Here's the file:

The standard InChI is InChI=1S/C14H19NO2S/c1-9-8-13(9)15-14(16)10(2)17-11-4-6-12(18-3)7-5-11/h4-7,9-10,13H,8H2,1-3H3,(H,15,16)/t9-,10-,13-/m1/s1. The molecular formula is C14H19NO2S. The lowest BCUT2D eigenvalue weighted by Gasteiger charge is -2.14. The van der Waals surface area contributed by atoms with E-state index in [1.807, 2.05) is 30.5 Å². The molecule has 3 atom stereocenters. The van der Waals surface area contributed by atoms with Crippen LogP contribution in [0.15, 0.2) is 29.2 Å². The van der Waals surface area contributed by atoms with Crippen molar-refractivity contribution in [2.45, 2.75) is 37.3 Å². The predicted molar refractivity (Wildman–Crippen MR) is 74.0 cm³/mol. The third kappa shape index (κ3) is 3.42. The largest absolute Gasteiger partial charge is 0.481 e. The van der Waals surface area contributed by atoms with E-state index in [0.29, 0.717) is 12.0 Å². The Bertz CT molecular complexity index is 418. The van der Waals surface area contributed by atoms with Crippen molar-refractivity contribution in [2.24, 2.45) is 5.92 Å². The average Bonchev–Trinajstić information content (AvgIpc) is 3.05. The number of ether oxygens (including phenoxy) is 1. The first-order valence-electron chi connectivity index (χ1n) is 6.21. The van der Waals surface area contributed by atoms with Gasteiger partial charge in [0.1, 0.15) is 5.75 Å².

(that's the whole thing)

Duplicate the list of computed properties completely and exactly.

The standard InChI is InChI=1S/C14H19NO2S/c1-9-8-13(9)15-14(16)10(2)17-11-4-6-12(18-3)7-5-11/h4-7,9-10,13H,8H2,1-3H3,(H,15,16)/t9-,10-,13-/m1/s1. The molecular formula is C14H19NO2S. The lowest BCUT2D eigenvalue weighted by Gasteiger charge is -2.14. The van der Waals surface area contributed by atoms with E-state index in [1.807, 2.05) is 30.5 Å². The molecule has 3 atom stereocenters. The van der Waals surface area contributed by atoms with Crippen LogP contribution in [0.15, 0.2) is 29.2 Å². The van der Waals surface area contributed by atoms with Crippen molar-refractivity contribution in [2.45, 2.75) is 37.3 Å². The predicted molar refractivity (Wildman–Crippen MR) is 74.0 cm³/mol. The third kappa shape index (κ3) is 3.42. The largest absolute Gasteiger partial charge is 0.481 e. The van der Waals surface area contributed by atoms with E-state index in [0.29, 0.717) is 12.0 Å². The Bertz CT molecular complexity index is 418. The van der Waals surface area contributed by atoms with Crippen molar-refractivity contribution in [2.24, 2.45) is 5.92 Å². The average Bonchev–Trinajstić information content (AvgIpc) is 3.05. The number of ether oxygens (including phenoxy) is 1. The first-order valence-electron chi connectivity index (χ1n) is 6.21. The van der Waals surface area contributed by atoms with Gasteiger partial charge in [0.1, 0.15) is 5.75 Å².